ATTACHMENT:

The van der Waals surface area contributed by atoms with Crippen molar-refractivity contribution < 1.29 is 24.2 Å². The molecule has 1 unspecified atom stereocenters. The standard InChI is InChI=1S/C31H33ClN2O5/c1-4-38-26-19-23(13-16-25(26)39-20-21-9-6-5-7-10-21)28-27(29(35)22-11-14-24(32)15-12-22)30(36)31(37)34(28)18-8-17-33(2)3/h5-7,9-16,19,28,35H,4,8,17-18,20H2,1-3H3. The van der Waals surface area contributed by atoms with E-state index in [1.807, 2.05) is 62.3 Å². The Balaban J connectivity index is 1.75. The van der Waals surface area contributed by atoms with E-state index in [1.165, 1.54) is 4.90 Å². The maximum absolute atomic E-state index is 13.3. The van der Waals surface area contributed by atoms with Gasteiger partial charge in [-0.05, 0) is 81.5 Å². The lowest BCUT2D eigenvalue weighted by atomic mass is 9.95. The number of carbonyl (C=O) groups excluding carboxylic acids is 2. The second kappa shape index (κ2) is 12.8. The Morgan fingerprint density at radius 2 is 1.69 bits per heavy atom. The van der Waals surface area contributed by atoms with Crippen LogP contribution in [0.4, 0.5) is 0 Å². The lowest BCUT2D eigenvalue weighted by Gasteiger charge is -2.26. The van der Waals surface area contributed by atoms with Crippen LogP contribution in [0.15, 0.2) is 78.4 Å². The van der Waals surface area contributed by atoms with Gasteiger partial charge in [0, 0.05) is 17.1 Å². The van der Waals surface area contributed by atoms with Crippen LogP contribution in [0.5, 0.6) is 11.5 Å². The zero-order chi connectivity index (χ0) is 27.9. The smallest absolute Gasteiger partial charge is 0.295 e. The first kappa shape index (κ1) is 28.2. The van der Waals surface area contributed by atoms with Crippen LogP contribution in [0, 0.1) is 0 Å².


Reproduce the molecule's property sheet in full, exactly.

The van der Waals surface area contributed by atoms with Crippen molar-refractivity contribution < 1.29 is 24.2 Å². The molecule has 1 unspecified atom stereocenters. The standard InChI is InChI=1S/C31H33ClN2O5/c1-4-38-26-19-23(13-16-25(26)39-20-21-9-6-5-7-10-21)28-27(29(35)22-11-14-24(32)15-12-22)30(36)31(37)34(28)18-8-17-33(2)3/h5-7,9-16,19,28,35H,4,8,17-18,20H2,1-3H3. The van der Waals surface area contributed by atoms with E-state index in [1.807, 2.05) is 62.3 Å². The Balaban J connectivity index is 1.75. The van der Waals surface area contributed by atoms with E-state index in [1.165, 1.54) is 4.90 Å². The maximum absolute atomic E-state index is 13.3. The van der Waals surface area contributed by atoms with Gasteiger partial charge in [-0.05, 0) is 81.5 Å². The lowest BCUT2D eigenvalue weighted by atomic mass is 9.95. The number of carbonyl (C=O) groups excluding carboxylic acids is 2. The second kappa shape index (κ2) is 12.8. The Morgan fingerprint density at radius 2 is 1.69 bits per heavy atom. The van der Waals surface area contributed by atoms with Crippen LogP contribution in [0.4, 0.5) is 0 Å². The lowest BCUT2D eigenvalue weighted by Gasteiger charge is -2.26. The van der Waals surface area contributed by atoms with Crippen LogP contribution in [0.15, 0.2) is 78.4 Å². The van der Waals surface area contributed by atoms with Gasteiger partial charge in [0, 0.05) is 17.1 Å². The van der Waals surface area contributed by atoms with Crippen LogP contribution in [0.5, 0.6) is 11.5 Å². The zero-order chi connectivity index (χ0) is 27.9. The smallest absolute Gasteiger partial charge is 0.295 e. The first kappa shape index (κ1) is 28.2. The van der Waals surface area contributed by atoms with Crippen LogP contribution in [0, 0.1) is 0 Å².